reed magazine logonovember2005

A four-year college parenting calendar

Adapted from Marjorie Savage’s book, You’re on Your Own (but I’m here if you need me): Mentoring Your Child During the College Years (Simon & Schuster Fireside, 2003).

Year One

The freshman year is all about change, self-discovery, and self-control.

Critical issues: Learning time management, setting limits, and developing study skills.

Parental role: Discuss expectations related to academics and social life, listen with empathy to frustrations or complaints about a problem, and encourage the student to find resources on campus or in the community to solve problems.

Year Two

Sophomores are more comfortable with college life, but all the excitement and challenge of the first year is gone. The dreaded sophomore slump hits mid-year and lingers through spring, but students are ripe for identifying their passion in life, and they still have time to change their major.

Critical issues: Academic complacency, personal and financial risk, and changing interests and goals.

Parental role: Encourage involvement in student organizations, suggest contacting a career adviser about internships and mentor programs, and engage in conversations about courses, campus projects, or instructors that are of particular interest to the student.

Year Three

The junior year can be the best. Students are in their major, taking classes that interest them. They know the campus, they have learned the routine, and they feel as though life is under control. They have friends everywhere they look. They may think, though, that they can spend money freely now, since they anticipate a job with a generous salary after graduation next year. Parents seem to worry least about juniors.

Critical issues: Intimate relationships, finances, and regrets about missed or wasted opportunities.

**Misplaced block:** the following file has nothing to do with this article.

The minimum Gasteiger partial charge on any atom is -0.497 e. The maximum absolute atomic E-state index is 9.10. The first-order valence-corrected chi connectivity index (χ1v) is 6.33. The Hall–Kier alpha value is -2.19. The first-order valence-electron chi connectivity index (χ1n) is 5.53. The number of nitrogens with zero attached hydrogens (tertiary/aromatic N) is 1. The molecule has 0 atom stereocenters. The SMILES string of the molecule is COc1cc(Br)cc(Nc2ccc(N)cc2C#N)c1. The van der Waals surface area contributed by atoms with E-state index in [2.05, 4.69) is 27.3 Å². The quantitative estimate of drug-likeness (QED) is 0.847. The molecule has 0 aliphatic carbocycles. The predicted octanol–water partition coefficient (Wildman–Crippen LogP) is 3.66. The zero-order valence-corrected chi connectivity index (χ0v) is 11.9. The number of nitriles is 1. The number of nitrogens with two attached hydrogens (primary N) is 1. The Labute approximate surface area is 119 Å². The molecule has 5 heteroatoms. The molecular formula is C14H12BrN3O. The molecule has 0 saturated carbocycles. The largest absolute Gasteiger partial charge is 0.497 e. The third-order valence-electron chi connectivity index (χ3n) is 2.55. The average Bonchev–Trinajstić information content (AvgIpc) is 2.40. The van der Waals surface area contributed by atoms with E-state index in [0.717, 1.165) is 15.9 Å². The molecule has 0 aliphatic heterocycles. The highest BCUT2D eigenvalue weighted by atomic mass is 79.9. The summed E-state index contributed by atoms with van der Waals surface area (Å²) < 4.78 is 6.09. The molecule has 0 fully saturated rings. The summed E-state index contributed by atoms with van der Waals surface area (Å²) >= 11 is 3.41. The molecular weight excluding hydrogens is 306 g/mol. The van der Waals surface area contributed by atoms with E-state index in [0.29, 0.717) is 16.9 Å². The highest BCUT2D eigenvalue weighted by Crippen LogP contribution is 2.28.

Parental role: Keep the student on track for career decisions, encourage career-related internships or jobs, and talk about finances to ensure they don’t get out of hand.

Year Four

Seniors have their own niche in the school, and they may have made their mark and established a legacy by leading an organization, introducing a new student group, or effecting change. Just when things should be comfortable, though, they are sweating the next steps. Deadlines come quickly for graduate school exams and applications, and the weight of finding a job hangs over their heads.

Critical issues: Balancing priorities, racing against time, facing the unknown, and ruing the loss of daily contact with close friends.

Parental role: Understand the mixed feelings your senior is facing and don’t expect the job of his or her (or your) dreams before graduation. Recognize that some students are better positioned to job hunt during the summer, when they no longer face course deadlines, and that lawn care or wait-staff work might offer the flexibility and basic wages to support a more comprehensive search.

Marjorie Savage is parent program director at the University of Minnesota and author of You’re on Your Own (but I’m here if you need me): Mentoring Your Child During the College Years, (Simon & Schuster Fireside, 2003). She can be reached at parent@umn.edu.